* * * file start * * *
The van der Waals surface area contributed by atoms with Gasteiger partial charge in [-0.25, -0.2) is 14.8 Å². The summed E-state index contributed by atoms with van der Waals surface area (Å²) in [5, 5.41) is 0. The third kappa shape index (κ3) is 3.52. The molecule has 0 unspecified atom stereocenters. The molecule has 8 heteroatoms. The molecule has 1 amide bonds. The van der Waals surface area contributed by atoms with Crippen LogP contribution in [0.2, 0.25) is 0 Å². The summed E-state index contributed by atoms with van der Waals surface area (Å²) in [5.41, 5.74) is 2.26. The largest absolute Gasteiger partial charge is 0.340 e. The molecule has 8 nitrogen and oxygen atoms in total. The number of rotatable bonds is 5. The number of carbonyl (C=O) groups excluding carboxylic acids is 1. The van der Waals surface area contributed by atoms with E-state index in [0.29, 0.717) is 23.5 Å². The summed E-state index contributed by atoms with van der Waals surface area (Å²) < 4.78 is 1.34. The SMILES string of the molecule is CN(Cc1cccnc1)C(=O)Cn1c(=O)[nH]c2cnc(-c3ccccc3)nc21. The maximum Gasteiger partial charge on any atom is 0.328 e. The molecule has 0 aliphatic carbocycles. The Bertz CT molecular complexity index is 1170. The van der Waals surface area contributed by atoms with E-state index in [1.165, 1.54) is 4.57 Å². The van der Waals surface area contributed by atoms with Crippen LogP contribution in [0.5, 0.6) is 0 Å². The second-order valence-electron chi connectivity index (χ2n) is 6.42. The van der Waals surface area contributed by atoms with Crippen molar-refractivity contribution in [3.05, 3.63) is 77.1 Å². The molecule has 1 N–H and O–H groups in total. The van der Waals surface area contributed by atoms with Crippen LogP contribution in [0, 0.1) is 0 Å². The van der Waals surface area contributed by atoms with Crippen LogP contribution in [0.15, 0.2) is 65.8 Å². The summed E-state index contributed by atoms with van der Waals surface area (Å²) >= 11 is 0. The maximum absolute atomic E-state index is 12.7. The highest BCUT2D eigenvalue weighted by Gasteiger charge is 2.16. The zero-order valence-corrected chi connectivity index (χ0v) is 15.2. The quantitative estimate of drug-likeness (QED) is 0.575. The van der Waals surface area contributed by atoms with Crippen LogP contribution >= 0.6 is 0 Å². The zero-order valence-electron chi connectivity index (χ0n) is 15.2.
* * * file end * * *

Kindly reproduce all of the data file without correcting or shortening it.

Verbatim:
The van der Waals surface area contributed by atoms with Gasteiger partial charge in [-0.25, -0.2) is 14.8 Å². The summed E-state index contributed by atoms with van der Waals surface area (Å²) in [5, 5.41) is 0. The third kappa shape index (κ3) is 3.52. The molecule has 0 unspecified atom stereocenters. The molecule has 8 heteroatoms. The molecule has 1 amide bonds. The van der Waals surface area contributed by atoms with Crippen LogP contribution in [0.2, 0.25) is 0 Å². The summed E-state index contributed by atoms with van der Waals surface area (Å²) in [5.41, 5.74) is 2.26. The largest absolute Gasteiger partial charge is 0.340 e. The molecule has 8 nitrogen and oxygen atoms in total. The number of rotatable bonds is 5. The number of carbonyl (C=O) groups excluding carboxylic acids is 1. The van der Waals surface area contributed by atoms with E-state index in [0.29, 0.717) is 23.5 Å². The summed E-state index contributed by atoms with van der Waals surface area (Å²) < 4.78 is 1.34. The SMILES string of the molecule is CN(Cc1cccnc1)C(=O)Cn1c(=O)[nH]c2cnc(-c3ccccc3)nc21. The maximum Gasteiger partial charge on any atom is 0.328 e. The molecule has 0 aliphatic carbocycles. The Bertz CT molecular complexity index is 1170. The van der Waals surface area contributed by atoms with E-state index in [1.165, 1.54) is 4.57 Å². The van der Waals surface area contributed by atoms with Crippen LogP contribution in [0.5, 0.6) is 0 Å². The second-order valence-electron chi connectivity index (χ2n) is 6.42. The van der Waals surface area contributed by atoms with Crippen molar-refractivity contribution in [3.05, 3.63) is 77.1 Å². The molecule has 1 N–H and O–H groups in total. The van der Waals surface area contributed by atoms with Crippen LogP contribution in [0, 0.1) is 0 Å². The van der Waals surface area contributed by atoms with Crippen LogP contribution in [0.15, 0.2) is 65.8 Å². The summed E-state index contributed by atoms with van der Waals surface area (Å²) >= 11 is 0. The maximum absolute atomic E-state index is 12.7. The highest BCUT2D eigenvalue weighted by Gasteiger charge is 2.16. The zero-order valence-corrected chi connectivity index (χ0v) is 15.2. The quantitative estimate of drug-likeness (QED) is 0.575. The van der Waals surface area contributed by atoms with Crippen LogP contribution >= 0.6 is 0 Å². The zero-order valence-electron chi connectivity index (χ0n) is 15.2.